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Time to think about planting, pruning trees

February 16, 2008|By BOB KESSLER

The Franklin County Conservation District is holding its annual tree seedling sale. The trees are grown at a state certified nursery and will be sold in bundles of 25 per species. Orders will be taken through March 7. The seedlings will be available around the middle of April.

The seedlings will vary in height because some species grow faster than others. Most will be from 8 inches to 28 inches tall.

Species for sale include Douglas fir, concolor fir, Fraser fir, Colorado blue spruce, Scotch pine, eastern white pine, Austrian pine, white oak, red maple and white flowering dogwood. Bundles of 25 plants cost $14 to $21, depending upon species. Order forms are available at the extension office, the conservation district office at 100 Sunset Boulevard West in Chambersburg or on the website at www.franklinccd.com.

Fun food facts

Feb. 6 was Food Check Out Day, the day the average American would have earned enough money to pay for a year's supply of food, including eating out. Here are some other food facts:

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· Many people think a large portion of our farms are factory farms.

In reality, only 2 percent of our farms are owned by non-family corporations; 98 percent are family farms. True, some of them have gotten large, but they are still family farms.

· More than 21 million American workers produce, process and sell our food. This is about 15 percent of the population.

· Farmers receive only 19 cents out of every dollar we spend on food. In 1980, farmers got 31 cents of every dollar.

· Today, each farmer produces food and fiber for 143 people.

· Farmers are going more high-tech; 92 percent of today's young farmers and ranchers use computers. Most farmers carry cell phones and have internet access, and 19 percent of young farmers use global position systems on their farms.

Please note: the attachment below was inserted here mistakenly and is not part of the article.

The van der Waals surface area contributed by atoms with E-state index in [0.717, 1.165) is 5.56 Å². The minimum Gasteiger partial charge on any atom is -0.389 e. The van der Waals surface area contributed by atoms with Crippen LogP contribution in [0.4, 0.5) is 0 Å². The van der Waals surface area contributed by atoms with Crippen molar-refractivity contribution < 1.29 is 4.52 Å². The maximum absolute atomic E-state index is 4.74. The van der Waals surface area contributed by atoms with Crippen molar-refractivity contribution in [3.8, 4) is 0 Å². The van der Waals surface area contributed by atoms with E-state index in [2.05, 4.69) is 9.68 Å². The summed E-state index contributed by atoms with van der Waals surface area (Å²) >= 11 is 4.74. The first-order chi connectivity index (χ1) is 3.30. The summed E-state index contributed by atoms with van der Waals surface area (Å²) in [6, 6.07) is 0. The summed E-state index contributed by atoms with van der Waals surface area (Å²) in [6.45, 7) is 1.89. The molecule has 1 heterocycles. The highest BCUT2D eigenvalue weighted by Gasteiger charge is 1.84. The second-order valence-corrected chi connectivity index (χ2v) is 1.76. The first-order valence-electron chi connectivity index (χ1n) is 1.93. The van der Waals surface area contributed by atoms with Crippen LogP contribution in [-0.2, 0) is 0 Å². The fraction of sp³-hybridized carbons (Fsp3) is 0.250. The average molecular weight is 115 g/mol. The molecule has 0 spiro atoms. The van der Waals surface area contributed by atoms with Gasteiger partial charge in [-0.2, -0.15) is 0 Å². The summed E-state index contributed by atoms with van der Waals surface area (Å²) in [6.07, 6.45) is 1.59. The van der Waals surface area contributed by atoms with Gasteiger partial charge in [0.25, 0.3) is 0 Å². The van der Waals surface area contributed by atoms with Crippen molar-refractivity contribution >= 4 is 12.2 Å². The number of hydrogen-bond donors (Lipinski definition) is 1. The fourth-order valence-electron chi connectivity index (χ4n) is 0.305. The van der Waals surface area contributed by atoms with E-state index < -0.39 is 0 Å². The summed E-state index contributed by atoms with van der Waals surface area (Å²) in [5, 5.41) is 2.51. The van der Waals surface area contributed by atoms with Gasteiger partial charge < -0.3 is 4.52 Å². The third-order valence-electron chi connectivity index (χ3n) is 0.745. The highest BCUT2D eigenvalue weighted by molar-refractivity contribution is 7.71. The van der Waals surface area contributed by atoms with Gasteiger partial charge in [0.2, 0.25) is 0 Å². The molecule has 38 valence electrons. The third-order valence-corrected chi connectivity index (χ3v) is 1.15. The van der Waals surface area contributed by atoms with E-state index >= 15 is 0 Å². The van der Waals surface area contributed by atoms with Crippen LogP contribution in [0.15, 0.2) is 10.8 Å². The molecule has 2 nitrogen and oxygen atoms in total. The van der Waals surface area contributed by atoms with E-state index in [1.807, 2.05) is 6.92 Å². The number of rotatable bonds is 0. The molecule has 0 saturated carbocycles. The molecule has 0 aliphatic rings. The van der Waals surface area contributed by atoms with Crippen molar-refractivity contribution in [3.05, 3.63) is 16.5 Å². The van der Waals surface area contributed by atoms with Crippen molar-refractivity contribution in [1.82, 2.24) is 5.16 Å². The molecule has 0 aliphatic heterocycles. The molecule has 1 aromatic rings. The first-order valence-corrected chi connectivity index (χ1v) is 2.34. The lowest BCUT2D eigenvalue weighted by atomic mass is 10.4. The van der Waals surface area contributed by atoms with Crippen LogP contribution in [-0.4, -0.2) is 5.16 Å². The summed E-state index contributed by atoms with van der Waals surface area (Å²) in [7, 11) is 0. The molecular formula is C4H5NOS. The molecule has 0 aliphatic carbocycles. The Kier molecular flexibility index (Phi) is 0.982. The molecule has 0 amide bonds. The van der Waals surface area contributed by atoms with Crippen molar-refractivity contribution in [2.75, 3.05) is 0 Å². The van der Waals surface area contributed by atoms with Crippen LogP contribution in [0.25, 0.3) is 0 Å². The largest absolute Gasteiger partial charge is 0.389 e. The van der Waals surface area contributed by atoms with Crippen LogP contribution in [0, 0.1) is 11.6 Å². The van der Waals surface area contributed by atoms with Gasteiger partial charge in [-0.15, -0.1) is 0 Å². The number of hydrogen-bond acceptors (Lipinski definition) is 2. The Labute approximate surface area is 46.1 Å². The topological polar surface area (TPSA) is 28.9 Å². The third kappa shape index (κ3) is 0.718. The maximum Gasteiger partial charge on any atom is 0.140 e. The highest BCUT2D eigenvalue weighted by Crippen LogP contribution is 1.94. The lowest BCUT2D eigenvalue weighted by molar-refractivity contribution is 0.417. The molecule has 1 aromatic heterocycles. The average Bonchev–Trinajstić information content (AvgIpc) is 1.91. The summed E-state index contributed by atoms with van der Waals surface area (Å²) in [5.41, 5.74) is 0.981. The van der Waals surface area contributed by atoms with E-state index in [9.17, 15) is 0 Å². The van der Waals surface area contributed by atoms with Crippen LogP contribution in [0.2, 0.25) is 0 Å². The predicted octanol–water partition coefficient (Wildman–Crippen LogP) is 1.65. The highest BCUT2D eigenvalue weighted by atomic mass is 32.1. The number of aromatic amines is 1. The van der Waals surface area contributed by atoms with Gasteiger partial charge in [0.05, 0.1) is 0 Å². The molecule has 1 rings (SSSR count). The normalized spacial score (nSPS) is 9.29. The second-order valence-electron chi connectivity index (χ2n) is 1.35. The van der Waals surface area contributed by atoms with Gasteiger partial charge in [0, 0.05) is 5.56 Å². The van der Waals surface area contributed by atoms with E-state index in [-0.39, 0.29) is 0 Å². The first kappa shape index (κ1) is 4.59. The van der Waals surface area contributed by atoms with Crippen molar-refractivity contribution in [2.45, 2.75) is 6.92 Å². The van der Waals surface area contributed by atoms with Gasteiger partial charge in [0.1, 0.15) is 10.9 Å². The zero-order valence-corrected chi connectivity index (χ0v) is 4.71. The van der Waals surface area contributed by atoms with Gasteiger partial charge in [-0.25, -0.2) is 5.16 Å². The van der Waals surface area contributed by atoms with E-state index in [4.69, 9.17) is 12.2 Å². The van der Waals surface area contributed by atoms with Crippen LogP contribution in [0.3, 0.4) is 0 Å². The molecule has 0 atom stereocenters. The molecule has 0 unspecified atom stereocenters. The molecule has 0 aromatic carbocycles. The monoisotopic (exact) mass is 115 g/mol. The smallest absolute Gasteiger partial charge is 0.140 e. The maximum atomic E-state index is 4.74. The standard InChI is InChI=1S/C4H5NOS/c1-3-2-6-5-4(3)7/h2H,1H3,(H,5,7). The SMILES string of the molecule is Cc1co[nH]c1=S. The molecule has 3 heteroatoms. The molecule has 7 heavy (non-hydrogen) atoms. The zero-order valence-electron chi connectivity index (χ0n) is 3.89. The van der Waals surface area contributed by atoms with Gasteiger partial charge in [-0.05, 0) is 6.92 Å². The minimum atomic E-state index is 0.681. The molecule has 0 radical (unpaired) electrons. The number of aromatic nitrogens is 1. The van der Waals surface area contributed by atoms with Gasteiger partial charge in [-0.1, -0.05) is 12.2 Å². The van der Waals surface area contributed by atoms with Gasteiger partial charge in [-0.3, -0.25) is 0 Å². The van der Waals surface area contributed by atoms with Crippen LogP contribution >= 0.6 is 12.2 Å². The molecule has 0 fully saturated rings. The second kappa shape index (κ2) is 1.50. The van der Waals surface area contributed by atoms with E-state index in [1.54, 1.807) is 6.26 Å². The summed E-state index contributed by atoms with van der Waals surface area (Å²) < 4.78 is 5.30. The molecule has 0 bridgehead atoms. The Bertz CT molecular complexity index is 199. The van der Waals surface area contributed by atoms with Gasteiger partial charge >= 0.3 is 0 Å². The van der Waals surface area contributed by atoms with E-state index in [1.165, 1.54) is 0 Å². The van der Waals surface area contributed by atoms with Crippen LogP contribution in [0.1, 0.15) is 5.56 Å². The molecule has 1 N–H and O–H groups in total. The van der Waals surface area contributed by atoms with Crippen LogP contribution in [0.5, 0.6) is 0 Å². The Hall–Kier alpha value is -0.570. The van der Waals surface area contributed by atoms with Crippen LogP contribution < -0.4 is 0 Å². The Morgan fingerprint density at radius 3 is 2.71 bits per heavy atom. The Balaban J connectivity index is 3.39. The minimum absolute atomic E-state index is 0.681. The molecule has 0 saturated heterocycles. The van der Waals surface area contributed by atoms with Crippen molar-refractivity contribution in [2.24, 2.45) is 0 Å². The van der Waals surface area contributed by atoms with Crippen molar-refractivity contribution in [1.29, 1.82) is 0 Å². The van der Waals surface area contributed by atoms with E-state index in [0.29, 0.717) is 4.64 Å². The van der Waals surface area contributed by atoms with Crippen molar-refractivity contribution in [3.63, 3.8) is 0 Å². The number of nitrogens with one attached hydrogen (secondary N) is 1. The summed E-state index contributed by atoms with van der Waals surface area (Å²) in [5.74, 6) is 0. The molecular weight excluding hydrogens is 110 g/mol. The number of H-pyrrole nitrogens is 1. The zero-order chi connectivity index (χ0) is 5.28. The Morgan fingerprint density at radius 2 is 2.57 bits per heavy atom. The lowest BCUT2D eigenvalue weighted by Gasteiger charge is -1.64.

· Pennsylvania is the fifth largest dairy state and the seventh largest state in the production of eggs. We are the sixth largest producer of grapes in the United States.

Pruning fruit trees

Having a fruit tree in your backyard means you should know how to prune it. Pruning is essential for the health of the tree and for the quality of your fruit. A well-pruned fruit tree is easier to harvest.

Pruning doesn't require a lot of fancy equipment. A hand pruner is the most important tool to have. If you have a few trees, it is certainly worth purchasing a good one. It should be a bypass pruner (which workls like scissors) rather than an anvil type, which has a cutting blade and flat surface you cut against. You should also have a pruning saw to cut the larger branches. Both are easy to find in garden centers and catalogs.

February is the time for home-owners to prune apple and pear trees. Wait until Marchh for stone fruit such as peaches and cherries.

Pruning can't be learned from an article in the newspaper; you need to see how it is done.

There's a good slide series on a Penn State Web site that will walk you through all the steps, from newly planted to mature trees. To view it, go to hortweb.cas.psu.edu/extension/treefruit/trfruit.html.




Bob Kessler is an extension agent specializing in farm and garden for Penn State University. He can be reached weekdays at 717-263-9226 or by e-mail at rxk4@psu.edu.

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